In asserting that AT&T Mobility is not dispositive, Justice Kagan noted that the AT&T Mobility decision had nothing to do with the effective-vindication rule. To the contrary, the Supreme Court in that case emphasized that plaintiffs’ allegations would not go unresolved. The dissent also noted that the AT&T Mobility decision involved state, rather than federal, law.
Referencing the majority’s recent hostility to class action claims, Justice Kagan observed:
To a hammer, everything looks like a nail. And to a Court bent on diminishing the usefulness of Rule 23 [the Federal Rule of Civil Procedure allowing class actions], everything looks like a class action, ready to be dismantled.
The dissent concludes by noting that “in the hands of today’s majority, arbitration threatens to become … a mechanism easily made to block the vindication of meritorious federal claims and insulate wrongdoers from liability.”
What the Decisions Mean for the Future of Class Action Claims
Although the Supreme Court allowed class-wide relief in the Oxford Health case, the decision highlights one of the major downsides of arbitration – namely, litigants are stuck with an arbitrator’s decision and have limited rights to judicial review of erroneous decisions.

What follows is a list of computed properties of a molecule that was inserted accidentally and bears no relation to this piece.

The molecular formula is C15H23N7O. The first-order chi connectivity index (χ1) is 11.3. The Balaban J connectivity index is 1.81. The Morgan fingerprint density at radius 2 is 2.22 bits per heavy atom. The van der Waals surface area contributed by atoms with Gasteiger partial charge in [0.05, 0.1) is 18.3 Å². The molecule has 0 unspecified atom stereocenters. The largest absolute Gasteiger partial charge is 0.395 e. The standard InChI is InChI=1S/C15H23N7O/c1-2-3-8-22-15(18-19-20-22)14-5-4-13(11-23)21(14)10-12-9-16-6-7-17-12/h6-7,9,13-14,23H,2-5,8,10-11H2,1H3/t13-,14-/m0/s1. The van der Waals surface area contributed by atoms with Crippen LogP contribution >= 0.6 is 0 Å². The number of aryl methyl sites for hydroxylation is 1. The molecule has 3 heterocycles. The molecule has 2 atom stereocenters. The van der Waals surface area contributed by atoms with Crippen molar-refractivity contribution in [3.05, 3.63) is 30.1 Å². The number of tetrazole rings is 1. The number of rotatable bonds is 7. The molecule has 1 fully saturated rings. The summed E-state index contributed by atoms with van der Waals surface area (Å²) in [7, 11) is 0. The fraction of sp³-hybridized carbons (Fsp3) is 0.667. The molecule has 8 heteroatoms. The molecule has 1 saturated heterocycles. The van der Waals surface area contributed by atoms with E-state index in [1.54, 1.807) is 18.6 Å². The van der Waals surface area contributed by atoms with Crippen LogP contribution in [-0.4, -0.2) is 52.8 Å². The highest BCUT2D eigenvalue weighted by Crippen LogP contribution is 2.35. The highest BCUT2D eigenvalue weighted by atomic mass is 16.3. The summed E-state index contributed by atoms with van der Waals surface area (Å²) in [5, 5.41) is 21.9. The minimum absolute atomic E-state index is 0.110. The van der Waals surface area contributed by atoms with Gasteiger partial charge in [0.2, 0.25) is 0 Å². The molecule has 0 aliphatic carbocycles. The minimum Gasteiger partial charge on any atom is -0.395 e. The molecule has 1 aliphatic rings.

The American Express decision is troublesome because it may have a chilling effect on lawsuits where the amount in controversy makes individual suits an unrealistic option.
In the wake of these two decisions, corporations may rush to amend the mandatory contracts they ask customers to sign. Such mandatory arbitration provisions are often found in cell phone contracts, credit card contracts, and online user agreements.
In addition, employment agreements are also known to contain mandatory arbitration provisions. Federal law provides a number of worker protections, including anti-discrimination laws, workplace safety rules, and whistle-blower rights. It is doubtful that Congress would allow these important federal statutes to be circumvented by mandatory arbitration agreements.
Class actions lawsuits are a very effective method to provide justice to individuals who fall prey to corporate scams and false advertising. These schemes tend to defraud individuals in small amounts, making individual lawsuits economically unfeasible, as was the case in American Express.
Going forward, class actions will undoubtedly remain an essential component of the American judicial system, notwithstanding attempts by corporations to avoid them by using cleverly drafted arbitration agreements.
Author Bio: Shanon Carson is a shareholder at Berger & Montague, a nationally-known law firm headquarted in Philadelphia. Mr. Carson concentrates his practice on representing employees, consumers, and shareholders in class actions, collective actions, and multiple plaintiff lawsuits through the United States. In a major victory for worker's rights, Mr. Carson secured a $21.4 million settlement on behalf of a nationwide class of African-American employees of Kodak who alleged a patern and practice of racial discrimonation at the company.